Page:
CyberTracker on Arctic Expedition

The unique icon interface made CyberTracker the ideal data capture tool in the harsh weather conditions of an Arctic research expedition.

The staff members of the German mobile computing magazine Palmtop-Pro were asked by a group of scientists to suggest the most efficient data collecting tools for their trip to the Arctic.

The magazine proposed the Palm platform together with a handful of top Palm programs for the research expedition, including CyberTracker.

The expedition took place in June 2001 aboard the Polarstern, a large-scale floating laboratory considered to be the most important tool in Germany’s polar research programme.

Boris von Luhovoy, publishing editor of Palmtop-Pro Magazine explained that: “We turned for data entering and management to very special freeware software, CyberTracker, developed for African national park troopers and Bushmen, enabling virtually illiterate people entering the most complex data by only typing on an icon. This seemed to us perfect also for university professors then.”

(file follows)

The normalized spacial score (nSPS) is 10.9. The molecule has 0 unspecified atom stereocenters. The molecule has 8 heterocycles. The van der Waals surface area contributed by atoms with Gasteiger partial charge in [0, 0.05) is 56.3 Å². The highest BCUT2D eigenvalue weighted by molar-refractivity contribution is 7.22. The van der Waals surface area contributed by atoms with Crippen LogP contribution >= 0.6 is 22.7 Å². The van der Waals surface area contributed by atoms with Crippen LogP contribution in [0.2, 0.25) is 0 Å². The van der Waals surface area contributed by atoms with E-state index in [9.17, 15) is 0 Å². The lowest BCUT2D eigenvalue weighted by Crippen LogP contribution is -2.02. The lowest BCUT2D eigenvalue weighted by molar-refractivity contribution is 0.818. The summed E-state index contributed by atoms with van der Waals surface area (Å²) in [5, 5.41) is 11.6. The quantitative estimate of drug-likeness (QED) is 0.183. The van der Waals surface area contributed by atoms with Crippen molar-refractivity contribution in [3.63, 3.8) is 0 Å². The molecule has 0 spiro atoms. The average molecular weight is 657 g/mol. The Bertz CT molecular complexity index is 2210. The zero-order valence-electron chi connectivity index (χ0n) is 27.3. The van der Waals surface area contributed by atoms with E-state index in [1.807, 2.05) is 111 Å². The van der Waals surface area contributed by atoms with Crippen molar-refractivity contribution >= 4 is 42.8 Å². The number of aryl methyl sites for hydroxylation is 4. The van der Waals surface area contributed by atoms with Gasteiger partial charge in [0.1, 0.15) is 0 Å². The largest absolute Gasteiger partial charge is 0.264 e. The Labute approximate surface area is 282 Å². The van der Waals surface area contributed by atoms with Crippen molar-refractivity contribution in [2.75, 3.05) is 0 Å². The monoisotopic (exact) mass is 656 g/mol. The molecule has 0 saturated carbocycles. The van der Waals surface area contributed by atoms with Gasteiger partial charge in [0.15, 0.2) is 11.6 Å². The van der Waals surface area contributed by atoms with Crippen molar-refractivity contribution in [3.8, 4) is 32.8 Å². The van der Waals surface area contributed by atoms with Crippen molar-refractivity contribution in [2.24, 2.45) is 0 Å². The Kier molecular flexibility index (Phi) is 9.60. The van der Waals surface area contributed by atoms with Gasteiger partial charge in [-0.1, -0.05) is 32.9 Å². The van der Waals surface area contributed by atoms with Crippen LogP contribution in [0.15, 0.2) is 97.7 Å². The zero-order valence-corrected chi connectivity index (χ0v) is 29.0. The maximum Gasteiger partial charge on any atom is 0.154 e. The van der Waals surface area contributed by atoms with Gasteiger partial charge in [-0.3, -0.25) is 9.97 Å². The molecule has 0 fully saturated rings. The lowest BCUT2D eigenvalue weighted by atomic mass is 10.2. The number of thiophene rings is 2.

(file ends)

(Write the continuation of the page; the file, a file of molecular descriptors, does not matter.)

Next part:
Benefits of Icon Interface

“CyberTracker software enables anybody, no matter which nationality, literate or illiterate, to enter and manage even the most complex data, including automatic GPS data attachments to the data itself. “The Icon approach also helps a lot if you have a multi-language research team to service with a Palm. “In heavy gear with three thick gloves worn in a ice storm, dragging a sledge on a stiff towel and watching for hungry polar bears, a keyboard is unpractical… the icon approach is the only practical and simple solution given the environment.” The Palmtop-pro consultants to the expedition were familiar with the software, having run a multi-part workshop on CyberTracker in their magazine. “On a expedition out of reach from any outside help you have to rely on working solutions which are proven and have
a perfect history.”

Modifications for Arctic Conditions

To enable the scientists to use the handhelds in the sub-zero temperatures of the Arctic environment, Palmtop-Pro consultants disassembled each of the devices and filled the interiors with special polymer fibres that can withstand 90 degrees (celsius) below zero, and also fitted an electrical and computer controlled heating inseam in a watertight “OtterBox” PDA case.

The Polarstern